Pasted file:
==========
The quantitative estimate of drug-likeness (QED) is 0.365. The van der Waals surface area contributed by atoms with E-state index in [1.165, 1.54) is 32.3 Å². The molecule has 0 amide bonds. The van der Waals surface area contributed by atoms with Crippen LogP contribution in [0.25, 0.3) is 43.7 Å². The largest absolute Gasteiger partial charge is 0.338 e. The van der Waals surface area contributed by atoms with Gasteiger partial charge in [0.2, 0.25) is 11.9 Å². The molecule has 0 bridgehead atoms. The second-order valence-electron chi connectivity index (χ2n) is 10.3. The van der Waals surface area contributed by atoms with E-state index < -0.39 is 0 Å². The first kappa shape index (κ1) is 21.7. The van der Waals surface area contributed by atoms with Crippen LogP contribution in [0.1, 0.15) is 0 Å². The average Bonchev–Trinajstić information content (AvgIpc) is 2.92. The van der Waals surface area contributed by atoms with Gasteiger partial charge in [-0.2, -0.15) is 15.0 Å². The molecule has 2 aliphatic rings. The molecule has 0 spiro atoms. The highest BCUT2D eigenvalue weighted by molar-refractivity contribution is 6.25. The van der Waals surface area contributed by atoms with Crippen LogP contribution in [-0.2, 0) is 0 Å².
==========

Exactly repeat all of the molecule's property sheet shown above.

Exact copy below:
The quantitative estimate of drug-likeness (QED) is 0.365. The van der Waals surface area contributed by atoms with E-state index in [1.165, 1.54) is 32.3 Å². The molecule has 0 amide bonds. The van der Waals surface area contributed by atoms with Crippen LogP contribution in [0.25, 0.3) is 43.7 Å². The largest absolute Gasteiger partial charge is 0.338 e. The van der Waals surface area contributed by atoms with Gasteiger partial charge in [0.2, 0.25) is 11.9 Å². The molecule has 0 bridgehead atoms. The second-order valence-electron chi connectivity index (χ2n) is 10.3. The van der Waals surface area contributed by atoms with E-state index < -0.39 is 0 Å². The first kappa shape index (κ1) is 21.7. The van der Waals surface area contributed by atoms with Crippen LogP contribution in [0.1, 0.15) is 0 Å². The average Bonchev–Trinajstić information content (AvgIpc) is 2.92. The van der Waals surface area contributed by atoms with Gasteiger partial charge in [-0.2, -0.15) is 15.0 Å². The molecule has 2 aliphatic rings. The molecule has 0 spiro atoms. The highest BCUT2D eigenvalue weighted by molar-refractivity contribution is 6.25. The van der Waals surface area contributed by atoms with Crippen LogP contribution in [-0.2, 0) is 0 Å².